Skip to content

Sign Up for Updates

Newsletter Signup - Quick Signup

Faculty-Led Program Examines Systemic Racism in America and Its Impact for Business Leadership

From December 1-10, The AmeriCenter and the Tuck School of Business partnered to host a faculty-led program in Washington D.C. and Montgomery Alabama. Titled Freedom Riders 2021: Unpacking Systemic Racism in America and Its Impact for Leadership, the program focused on the historical context of current conversations around racial justice in America and the ways in which students, as future business leaders, can devise a more empathetic vision for a diverse and inclusive society. During the 10 day program led by Dr. Ella Bell Smith, Professor of Business Administration, and Dr. Adam M. Kleinbaum, Associate Professor of Business Administration, the group met with federal, state, and local officials as well as business and non-profit leaders who are making a difference in areas such as voting rights and economic inclusion.

Below are some of the program highlights while students visited Washington, D.C. and Montgomery, Alabama:

Museum Visits: Holocaust Memorial Museum, National Museum of African American History & Culture, The Legacy Museum & The National Memorial for Peace and Justice

On December 3rd, the group visited the United States Holocaust Memorial Museum and learned about the systematic, state-sponsored persecution and murder of six million Jews by the Nazi regime and its allies and collaborators. A particular focus of this visit and subsequent student reflections on the subject was paid to the path that led to the genocide and how current-day mass atrocities follow the same vile playbook. 

On December 4th, the group visited the Smithsonian National Museum of African American History & Culture, which is the nations largest and most comprehensive cultural destination devoted to exploring, documenting, and showcasing the African American story and its impact on American and world history. The visit provided an opportunity for students to connect contemporary notions of racial justice to the richness and diversity of the African American experience. 

The capstone visit of the entire program took place on December 8th when the group visited the Equal Justice Initiative’s Legacy Museum and the National Memorial for Peace and Justice. The Legacy Museum: From Enslavement to Mass Incarceration uses interactive media, sculpture, videography, and exhibits to immerse visitors in the sights and sounds of the slave trade, racial terrorism, the Jim Crow South, and the worlds largest prison system. The museum provides compelling visuals and data-rich exhibits to investigate America’s history of racial injustice and its legacy — to draw dynamic connections across generations of Americans impacted by the tragic history of racial inequality. The National Memorial for Peace and Justice tells the story of more than 4,400 African American men, women, and children who were victims of racial terror lynchings between 1877 and 1950 and the millions more who fled the South as refugees from racial terrorism.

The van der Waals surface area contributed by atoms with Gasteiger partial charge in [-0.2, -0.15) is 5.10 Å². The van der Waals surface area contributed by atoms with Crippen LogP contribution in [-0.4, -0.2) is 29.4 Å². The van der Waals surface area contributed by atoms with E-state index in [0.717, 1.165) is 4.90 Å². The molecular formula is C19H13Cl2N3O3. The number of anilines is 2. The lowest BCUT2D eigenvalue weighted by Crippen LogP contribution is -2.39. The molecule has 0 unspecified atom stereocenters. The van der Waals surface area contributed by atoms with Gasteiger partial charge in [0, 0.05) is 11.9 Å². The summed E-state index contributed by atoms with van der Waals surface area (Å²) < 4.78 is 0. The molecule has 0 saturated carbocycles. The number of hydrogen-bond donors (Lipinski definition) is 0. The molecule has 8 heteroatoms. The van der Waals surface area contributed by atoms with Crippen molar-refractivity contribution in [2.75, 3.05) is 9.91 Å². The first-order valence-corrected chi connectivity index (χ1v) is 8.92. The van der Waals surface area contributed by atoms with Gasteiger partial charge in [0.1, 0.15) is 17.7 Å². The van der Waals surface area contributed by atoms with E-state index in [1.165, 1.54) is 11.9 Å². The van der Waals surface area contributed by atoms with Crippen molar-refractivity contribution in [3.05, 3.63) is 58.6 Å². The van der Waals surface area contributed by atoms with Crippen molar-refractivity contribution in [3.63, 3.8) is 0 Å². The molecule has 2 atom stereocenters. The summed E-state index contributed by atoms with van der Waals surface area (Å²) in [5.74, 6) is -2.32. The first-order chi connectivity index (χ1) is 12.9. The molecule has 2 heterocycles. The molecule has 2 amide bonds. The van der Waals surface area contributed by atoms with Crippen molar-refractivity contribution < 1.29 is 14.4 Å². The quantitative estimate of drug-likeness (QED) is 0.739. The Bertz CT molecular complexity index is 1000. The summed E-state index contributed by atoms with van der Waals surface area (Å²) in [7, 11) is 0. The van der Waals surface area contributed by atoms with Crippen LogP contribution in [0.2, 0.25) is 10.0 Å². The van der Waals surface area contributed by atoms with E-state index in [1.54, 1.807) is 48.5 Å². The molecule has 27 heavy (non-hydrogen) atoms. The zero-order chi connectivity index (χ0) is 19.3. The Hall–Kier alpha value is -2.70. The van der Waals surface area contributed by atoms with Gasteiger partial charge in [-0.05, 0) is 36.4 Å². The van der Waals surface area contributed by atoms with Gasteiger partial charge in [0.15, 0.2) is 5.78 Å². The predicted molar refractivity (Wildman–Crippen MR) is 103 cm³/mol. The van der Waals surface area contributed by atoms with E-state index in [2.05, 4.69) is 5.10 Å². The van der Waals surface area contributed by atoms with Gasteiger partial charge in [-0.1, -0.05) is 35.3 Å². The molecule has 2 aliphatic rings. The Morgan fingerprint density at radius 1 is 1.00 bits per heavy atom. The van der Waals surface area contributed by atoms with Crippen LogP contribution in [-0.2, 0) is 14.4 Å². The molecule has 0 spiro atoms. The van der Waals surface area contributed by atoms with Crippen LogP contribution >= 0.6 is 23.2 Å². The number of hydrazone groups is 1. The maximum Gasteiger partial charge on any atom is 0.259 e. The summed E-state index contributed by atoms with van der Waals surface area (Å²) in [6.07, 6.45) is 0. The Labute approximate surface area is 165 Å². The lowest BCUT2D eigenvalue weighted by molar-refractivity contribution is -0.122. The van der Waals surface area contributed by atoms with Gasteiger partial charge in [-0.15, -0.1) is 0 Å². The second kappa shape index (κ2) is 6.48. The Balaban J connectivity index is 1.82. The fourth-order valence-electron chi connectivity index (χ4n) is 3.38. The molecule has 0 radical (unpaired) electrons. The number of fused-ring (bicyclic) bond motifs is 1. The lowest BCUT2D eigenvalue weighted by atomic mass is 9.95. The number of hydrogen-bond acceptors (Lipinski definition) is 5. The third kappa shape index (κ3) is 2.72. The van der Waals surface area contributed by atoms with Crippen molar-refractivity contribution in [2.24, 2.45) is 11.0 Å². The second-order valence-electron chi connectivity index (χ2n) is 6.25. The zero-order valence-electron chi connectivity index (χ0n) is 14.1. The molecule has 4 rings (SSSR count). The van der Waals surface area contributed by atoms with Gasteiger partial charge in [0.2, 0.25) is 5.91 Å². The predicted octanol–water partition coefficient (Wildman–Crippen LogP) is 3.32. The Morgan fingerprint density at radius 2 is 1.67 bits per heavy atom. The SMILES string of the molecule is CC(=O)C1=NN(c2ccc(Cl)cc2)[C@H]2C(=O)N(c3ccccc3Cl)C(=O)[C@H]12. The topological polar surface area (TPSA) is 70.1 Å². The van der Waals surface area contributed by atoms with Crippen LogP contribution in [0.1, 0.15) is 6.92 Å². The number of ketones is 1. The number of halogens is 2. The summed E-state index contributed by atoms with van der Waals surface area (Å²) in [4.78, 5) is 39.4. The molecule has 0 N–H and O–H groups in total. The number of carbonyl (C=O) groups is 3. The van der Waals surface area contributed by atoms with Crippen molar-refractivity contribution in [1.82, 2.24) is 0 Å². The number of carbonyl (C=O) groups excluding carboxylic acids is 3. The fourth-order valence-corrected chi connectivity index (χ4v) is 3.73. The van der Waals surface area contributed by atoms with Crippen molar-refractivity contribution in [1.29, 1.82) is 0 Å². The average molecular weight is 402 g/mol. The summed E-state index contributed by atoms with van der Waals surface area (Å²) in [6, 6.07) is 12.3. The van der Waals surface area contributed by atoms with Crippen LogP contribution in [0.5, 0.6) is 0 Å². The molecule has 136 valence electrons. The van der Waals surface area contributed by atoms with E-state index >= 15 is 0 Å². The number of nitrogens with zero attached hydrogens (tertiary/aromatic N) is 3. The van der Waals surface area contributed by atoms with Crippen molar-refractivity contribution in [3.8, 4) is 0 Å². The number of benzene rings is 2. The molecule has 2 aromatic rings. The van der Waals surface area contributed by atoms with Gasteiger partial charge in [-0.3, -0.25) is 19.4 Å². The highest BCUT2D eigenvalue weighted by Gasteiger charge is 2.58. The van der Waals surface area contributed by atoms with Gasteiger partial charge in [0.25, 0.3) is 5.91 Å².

Meetings with Congressional, State and Local Officials in Washington, D.C. & Montgomery, AL

Throughout the program, the group had a chance to meet with leaders from all levels of government including key staff to members of Congress, the Alabama Office of the Governor and local education changemakers.

On December 3rd, the group met with Alisa Winchester and Chanel Bankston-Carter from the offices of Senator Tammy Duckworth. The talk focused on key legislative initiatives including those related to education and small business/entrepreneurship. The following day, the group met with Smriti Krishnan, Legislative Assistant from Congresswoman Alma Adams of North Carolina, and included a discussion on the Bipartisan Historically Black Colleges and Universities (HBCU) Caucus, which Rep. Adams chairs.

On December 6th, the group met with Alabama Commission on Higher Education (ACHE) Executive Director Dr. Jim Purcell to learn about their office’s role in devising institutional research and planning as a means to implement policies and programs related to higher education and improving student attainment. In the afternoon, the group explored work-based learning models and apprenticeships with representatives from the University of West Alabama and Alabama A&M University. 

The final official visit of the program included an intimate conversation with Alabama Secretary of Commerce Greg Canfield on December 9th in which he shared an overview of the state’s key economic drivers and its contribution to emerging industries such as aerospace and aviation, automotive and agricultural products. 

Visits to Civil Rights Landmarks in Montgomery & Selma, Alabama

On December 7th, the group toured landmarks in Montgomery guided by Ken Mullinax, local historian and Director of Public Information and Media Relations at Alabama State University. The day included visits to the home of Dr. Martin Luther King, Jr., the Dexter Avenue King Memorial Baptist Church, Southern Poverty Law Center’s Martyr’s Monument, the Capitol Building, Freedom Riders site at the Greyhound Bus Station, and the Site of Rosa Parks bus boarding and arrest. The group concluded the day with a visit to the Old Oakwood Cemetery and placed flowers on the graves of two slaves who died in bondage in Montgomery in the 1850s.

On December 8th, the group traveled by bus to Selma, retracing the steps of the 1965 Selma-to-Montgomery March and learning about how ‘Bloody Sunday’ became a turning point in the Civil Rights Movement. Students visited the Brown Chapel AME Church, met with District Attorney Michael Jackson at the Dallas County Courthouse and walked across the Edmund Pettus Bridge.